Basically, I fired something from HEAL into an attachment (fixed straight on the end of the barrel), which incorporated vents to bleed off the firing pressure, and then after the vents, there was another length of 22mm copper about a foot long, capped off at the end.
In this 30 cm section, the projectile compressed and heated the air ahead of it to extreme levels, bringing the projectile from it's full velocity to a halt in just centimetres.

If I'd only modified the end cap so that there was a barrel coming from it, then this would have been almost exactly what your second method describes. However, I was interested in the effects of the acceleration on the projectile, not the pressure built up ahead of it.

I did it that way because although I can generate some pretty fancy accelerations, they were clearly not enough, and they also resulted in a projectile that was travelling at some speed and was therefore difficult to study. The rapid deceleration was a far more useful way to put such forces on the projectile.

The peak deceleration Gs on the projectile were vastly more than any I could have levelled on it during acceleration, into millions, I think my eventual estimate was - so many in fact that I'm highly surprised the projectile survived.

However, it proved that things could withstand accelerations of patently ridiculous levels for short spaces of time.
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Unread postAuthor: jackssmirkingrevenge » Tue Dec 09, 2008 4:37 pm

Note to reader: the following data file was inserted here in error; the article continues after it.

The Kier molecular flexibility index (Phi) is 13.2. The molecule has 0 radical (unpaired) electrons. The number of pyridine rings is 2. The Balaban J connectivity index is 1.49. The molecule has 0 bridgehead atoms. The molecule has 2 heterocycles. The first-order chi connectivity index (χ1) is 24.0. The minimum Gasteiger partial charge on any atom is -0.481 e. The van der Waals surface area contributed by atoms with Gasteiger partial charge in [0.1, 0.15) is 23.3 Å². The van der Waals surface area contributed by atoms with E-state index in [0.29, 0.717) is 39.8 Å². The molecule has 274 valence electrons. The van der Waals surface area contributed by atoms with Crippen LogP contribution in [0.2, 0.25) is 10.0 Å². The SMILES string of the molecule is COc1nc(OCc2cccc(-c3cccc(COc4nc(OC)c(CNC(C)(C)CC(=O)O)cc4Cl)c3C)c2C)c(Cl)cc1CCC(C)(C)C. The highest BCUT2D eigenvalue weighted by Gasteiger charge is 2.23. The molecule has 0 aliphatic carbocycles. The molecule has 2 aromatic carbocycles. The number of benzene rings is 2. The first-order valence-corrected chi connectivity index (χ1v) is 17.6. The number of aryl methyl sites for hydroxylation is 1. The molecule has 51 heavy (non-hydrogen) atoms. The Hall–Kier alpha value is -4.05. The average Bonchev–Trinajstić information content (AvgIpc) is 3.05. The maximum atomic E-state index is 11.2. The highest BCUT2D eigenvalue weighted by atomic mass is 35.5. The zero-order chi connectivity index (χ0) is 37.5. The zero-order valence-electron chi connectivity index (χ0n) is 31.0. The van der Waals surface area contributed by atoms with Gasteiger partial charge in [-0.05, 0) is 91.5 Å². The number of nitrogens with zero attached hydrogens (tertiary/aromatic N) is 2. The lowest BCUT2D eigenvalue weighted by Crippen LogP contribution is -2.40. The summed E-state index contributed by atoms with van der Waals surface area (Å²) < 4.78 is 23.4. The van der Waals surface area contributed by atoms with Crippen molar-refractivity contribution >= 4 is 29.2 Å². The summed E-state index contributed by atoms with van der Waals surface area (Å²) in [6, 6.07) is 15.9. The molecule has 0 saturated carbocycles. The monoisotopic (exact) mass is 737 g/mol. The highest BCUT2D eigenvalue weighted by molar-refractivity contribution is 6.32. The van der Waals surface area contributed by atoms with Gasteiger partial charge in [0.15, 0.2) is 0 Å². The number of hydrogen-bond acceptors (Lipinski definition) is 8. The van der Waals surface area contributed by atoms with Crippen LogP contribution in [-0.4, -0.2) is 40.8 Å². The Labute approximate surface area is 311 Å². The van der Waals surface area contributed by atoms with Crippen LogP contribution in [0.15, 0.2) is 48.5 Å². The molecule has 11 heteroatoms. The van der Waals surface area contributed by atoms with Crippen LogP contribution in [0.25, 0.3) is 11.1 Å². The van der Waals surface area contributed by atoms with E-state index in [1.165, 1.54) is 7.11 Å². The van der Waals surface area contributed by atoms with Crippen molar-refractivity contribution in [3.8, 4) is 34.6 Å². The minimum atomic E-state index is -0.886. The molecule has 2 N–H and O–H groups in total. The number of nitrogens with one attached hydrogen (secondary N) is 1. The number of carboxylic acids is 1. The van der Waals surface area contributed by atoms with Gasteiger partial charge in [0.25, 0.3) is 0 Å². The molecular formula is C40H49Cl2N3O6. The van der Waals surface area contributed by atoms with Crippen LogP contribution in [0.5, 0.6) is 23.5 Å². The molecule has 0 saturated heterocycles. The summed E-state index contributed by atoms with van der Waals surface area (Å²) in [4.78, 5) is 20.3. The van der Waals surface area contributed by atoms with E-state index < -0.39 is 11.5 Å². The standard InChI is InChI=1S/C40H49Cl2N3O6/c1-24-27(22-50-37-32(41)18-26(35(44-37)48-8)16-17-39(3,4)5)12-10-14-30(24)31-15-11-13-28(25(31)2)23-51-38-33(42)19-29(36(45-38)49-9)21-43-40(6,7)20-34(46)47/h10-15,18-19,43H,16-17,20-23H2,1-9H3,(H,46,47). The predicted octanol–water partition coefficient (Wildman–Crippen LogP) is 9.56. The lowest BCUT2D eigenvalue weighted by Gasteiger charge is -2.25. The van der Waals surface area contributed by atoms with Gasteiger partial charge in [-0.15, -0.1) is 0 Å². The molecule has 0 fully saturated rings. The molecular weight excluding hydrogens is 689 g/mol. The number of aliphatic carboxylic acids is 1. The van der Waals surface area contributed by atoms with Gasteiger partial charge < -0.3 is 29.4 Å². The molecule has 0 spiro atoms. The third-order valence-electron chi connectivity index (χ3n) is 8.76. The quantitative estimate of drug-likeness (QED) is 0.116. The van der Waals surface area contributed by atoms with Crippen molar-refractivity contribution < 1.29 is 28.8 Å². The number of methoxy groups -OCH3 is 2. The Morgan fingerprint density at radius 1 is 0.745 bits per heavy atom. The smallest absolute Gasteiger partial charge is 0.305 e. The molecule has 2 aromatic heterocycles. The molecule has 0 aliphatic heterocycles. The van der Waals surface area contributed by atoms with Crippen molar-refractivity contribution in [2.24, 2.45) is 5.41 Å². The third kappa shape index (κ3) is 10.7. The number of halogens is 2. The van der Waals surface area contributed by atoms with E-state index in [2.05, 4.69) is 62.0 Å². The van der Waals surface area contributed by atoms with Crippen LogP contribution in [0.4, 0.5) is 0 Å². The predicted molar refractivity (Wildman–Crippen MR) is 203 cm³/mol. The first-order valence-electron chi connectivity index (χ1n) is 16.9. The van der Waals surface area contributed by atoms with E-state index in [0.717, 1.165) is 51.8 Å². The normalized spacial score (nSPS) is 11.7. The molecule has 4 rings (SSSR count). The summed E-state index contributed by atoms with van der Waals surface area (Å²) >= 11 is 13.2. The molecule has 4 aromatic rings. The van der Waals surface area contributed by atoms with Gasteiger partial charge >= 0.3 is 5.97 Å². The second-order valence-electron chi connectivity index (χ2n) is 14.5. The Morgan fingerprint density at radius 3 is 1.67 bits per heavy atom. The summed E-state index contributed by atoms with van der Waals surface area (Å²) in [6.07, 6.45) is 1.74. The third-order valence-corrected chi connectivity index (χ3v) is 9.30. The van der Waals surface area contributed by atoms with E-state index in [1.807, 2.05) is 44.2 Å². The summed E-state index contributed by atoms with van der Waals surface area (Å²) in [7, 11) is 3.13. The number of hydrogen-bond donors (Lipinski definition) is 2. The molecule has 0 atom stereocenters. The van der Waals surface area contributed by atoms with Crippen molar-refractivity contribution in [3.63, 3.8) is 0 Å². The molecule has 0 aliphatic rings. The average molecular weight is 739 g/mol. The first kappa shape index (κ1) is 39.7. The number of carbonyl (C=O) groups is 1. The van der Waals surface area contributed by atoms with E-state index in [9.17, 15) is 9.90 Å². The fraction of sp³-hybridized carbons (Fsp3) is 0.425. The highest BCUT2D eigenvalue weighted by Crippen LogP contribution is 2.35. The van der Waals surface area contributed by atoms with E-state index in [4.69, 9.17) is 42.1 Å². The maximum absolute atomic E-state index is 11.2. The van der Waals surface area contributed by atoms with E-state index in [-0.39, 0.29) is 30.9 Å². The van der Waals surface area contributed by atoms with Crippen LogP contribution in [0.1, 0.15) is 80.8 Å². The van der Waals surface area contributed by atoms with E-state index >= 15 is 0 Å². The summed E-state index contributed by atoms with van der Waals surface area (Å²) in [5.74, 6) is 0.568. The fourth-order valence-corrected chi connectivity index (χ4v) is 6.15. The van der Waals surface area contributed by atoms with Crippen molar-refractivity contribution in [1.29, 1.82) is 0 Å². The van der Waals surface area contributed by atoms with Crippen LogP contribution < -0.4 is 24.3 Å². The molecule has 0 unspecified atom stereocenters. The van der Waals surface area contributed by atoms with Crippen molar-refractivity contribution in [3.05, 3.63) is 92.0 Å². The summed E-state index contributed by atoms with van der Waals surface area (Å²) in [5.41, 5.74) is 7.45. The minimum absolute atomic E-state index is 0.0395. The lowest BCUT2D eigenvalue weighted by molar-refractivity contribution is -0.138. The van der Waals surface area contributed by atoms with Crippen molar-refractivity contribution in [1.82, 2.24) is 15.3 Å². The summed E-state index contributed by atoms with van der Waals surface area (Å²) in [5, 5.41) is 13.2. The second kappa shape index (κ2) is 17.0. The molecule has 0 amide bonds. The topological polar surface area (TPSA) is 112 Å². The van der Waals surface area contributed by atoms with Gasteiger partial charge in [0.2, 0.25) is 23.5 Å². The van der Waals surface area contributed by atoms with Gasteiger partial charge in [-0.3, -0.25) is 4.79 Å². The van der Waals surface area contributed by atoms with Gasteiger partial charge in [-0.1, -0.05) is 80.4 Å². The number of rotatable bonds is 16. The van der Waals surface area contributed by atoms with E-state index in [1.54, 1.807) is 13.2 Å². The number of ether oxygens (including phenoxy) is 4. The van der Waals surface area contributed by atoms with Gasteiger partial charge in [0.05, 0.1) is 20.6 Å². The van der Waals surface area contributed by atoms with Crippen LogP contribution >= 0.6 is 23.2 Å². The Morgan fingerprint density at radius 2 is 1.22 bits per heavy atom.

I was thinking two part piston, the coaxial rear ring would lock over the vent holes, it's complicated :roll: :D

I'm thinking it would be worth trying this out with a combustion propelling the piston, big bore combustions are easier to make than big bore pneumatics, plus through cooling the pressure behind it would be lost after firing.
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Unread postAuthor: Hotwired » Tue Dec 09, 2008 5:23 pm

Mmm, I had to unscrew the barrel afterwards very slowly so the trapped air could leak out.

Of course that's easily solved by having a venting valve built into the barrel.
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Unread postAuthor: Happy » Mon May 06, 2013 6:06 am

Sorry for posting on old threads but ive been kinda researching divergent convergent nozzles and came across this video.

http://www.youtube.com/watch?v=ohURkDRLxj4

You guys have probably seen this but I though this was a great video of the application of a de laval nozzle in a burst pneumatic cannon.
The cannon was fired at 90 psi and broke the sound barrier.

P.s the description in the video had some of the details of the cannon.
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Unread postAuthor: jackssmirkingrevenge » Mon May 06, 2013 6:13 am

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Unread postAuthor: Alanstone » Mon May 06, 2013 4:31 pm

Edit: sorry I didn't see this was an old thread. Here is a link to a 1960 patent of a compression ignition gun.

Patent US2947221 - COMPRESSION IGNITION GUN - http://www.google.com/url?q=http://www. ... dgEKX5iQ4g